At long last, the UK and the EU have reached a free trade deal for the post-Brexit era, bringing four years of negotiation over the terms of Britain’s exit near to a close. The deal still leaves out major details, like the status of the UK’s financial services sector – which represents seven percent of Britain’s economy – but it brings an end to wrangling over many of the thorniest issues, like the fishing rights of European vessels in British waters.
“This was a long and winding road but we have got a good deal to show for it,” said European Commission President Ursula von der Leyen at a press conference Thursday. “To all Europeans I say: it is time to leave Brexit behind. Our future is made in Europe.”
For British exporters and importers, the deal means that they will still be able to trade with European customers and suppliers after January 1 without incurring tariffs. However, they will now have to complete import and export declaration paperwork, which is expected to cost UK companies billions of dollars for compliance. Their shipments will be subject to customs measures, which were not required for trade when the UK was part of the EU single market.
“The prospect of continued tariff free trade with the EU and other market access arrangements is certainly something most in the freight and logistics industries will welcome. It looks as if our agricultural and automotive trade with the EU can continue without being subject to the high tariffs that could have been introduced. It also means that the fish we land will be able to exported its biggest market,” said British Ports Association CEO Richard Ballantyne. “However despite this deal the UK is definitely leaving the EU’s Customs Union and Single Market which means major changes for cross border trade. Goods being transported between Great Britain and the EU, including Northern Ireland, will be subject to a number of new controls and requirements and there is no escaping the increase in costs that this will create for UK traders, businesses and potentially consumers.”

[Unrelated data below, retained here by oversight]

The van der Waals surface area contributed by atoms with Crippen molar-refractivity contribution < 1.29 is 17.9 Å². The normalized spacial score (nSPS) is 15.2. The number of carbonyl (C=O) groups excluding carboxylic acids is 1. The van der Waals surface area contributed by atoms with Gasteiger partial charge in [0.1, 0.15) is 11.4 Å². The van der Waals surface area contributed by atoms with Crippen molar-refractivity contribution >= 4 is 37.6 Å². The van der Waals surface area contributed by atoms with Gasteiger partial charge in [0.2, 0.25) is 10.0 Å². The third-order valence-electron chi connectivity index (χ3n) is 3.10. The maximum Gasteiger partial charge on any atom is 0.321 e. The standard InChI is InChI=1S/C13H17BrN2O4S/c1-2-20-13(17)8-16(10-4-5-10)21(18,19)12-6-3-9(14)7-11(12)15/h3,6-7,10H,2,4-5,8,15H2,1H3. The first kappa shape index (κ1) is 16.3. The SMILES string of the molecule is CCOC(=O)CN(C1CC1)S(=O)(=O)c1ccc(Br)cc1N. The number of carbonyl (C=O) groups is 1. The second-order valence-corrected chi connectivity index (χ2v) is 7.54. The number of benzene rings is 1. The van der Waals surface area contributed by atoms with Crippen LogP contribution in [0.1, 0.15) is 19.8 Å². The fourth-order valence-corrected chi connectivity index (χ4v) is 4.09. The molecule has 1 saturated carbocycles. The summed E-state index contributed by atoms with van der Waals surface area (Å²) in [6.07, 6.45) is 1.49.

The fisheries element of the deal falls short of the demands of UK fishermen, who wanted to see French vessels excluded beginning January 1. Under the agreement, EU-based fishing vessels will still be able to ply Britain’s territorial seas for five years, while the UK’s quota shares will rise to 25 percent over the same period. If Britain revokes EU fishing access to its waters after this five-year adjustment period ends, the EU retains the right to deny British fishermen access to its own waters and to apply tariffs to UK fishery products.
Economists cautioned that the deal is likely to have a negative net effect on the UK economy. In addition, with a new administration about to take power in the United States, the prospect of offsetting it with a new UK-U.S. free trade deal (one of the major Brexit selling points) now appears remote.
“The bad news for the UK, in our view, is that the EU appears to have secured a deal which allows it to retain nearly all of the advantages it derives from its trading relationship with the UK, while giving it the ability to use regulatory structures to cherry pick among the sectors where the UK had previously enjoyed advantages in the trading relationship,” wrote JP Morgan analyst Malcolm Barr in a research note Thursday.
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